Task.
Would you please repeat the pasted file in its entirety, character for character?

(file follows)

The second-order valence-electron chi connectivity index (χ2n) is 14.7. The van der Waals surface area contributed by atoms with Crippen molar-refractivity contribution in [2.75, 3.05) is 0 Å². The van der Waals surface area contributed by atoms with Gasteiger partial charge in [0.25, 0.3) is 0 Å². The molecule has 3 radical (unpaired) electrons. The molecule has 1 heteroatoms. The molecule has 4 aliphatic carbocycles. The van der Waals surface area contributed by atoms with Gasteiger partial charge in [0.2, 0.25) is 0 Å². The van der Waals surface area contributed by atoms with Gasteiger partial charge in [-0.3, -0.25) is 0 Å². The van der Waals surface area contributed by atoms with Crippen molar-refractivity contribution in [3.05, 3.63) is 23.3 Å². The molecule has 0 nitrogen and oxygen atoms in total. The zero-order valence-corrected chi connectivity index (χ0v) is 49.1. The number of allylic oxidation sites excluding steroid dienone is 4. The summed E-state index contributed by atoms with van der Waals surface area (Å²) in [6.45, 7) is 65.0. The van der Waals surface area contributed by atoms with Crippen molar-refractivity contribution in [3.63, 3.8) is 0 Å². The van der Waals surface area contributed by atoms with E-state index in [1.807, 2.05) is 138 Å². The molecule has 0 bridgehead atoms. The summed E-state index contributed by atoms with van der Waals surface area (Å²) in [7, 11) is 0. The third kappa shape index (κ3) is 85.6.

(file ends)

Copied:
The second-order valence-electron chi connectivity index (χ2n) is 14.7. The van der Waals surface area contributed by atoms with Crippen molar-refractivity contribution in [2.75, 3.05) is 0 Å². The van der Waals surface area contributed by atoms with Gasteiger partial charge in [0.25, 0.3) is 0 Å². The molecule has 3 radical (unpaired) electrons. The molecule has 1 heteroatoms. The molecule has 4 aliphatic carbocycles. The van der Waals surface area contributed by atoms with Gasteiger partial charge in [0.2, 0.25) is 0 Å². The van der Waals surface area contributed by atoms with Gasteiger partial charge in [-0.3, -0.25) is 0 Å². The van der Waals surface area contributed by atoms with Crippen molar-refractivity contribution in [3.05, 3.63) is 23.3 Å². The molecule has 0 nitrogen and oxygen atoms in total. The zero-order valence-corrected chi connectivity index (χ0v) is 49.1. The number of allylic oxidation sites excluding steroid dienone is 4. The summed E-state index contributed by atoms with van der Waals surface area (Å²) in [6.45, 7) is 65.0. The van der Waals surface area contributed by atoms with Crippen molar-refractivity contribution in [3.63, 3.8) is 0 Å². The van der Waals surface area contributed by atoms with E-state index in [1.807, 2.05) is 138 Å². The molecule has 0 bridgehead atoms. The summed E-state index contributed by atoms with van der Waals surface area (Å²) in [7, 11) is 0. The third kappa shape index (κ3) is 85.6.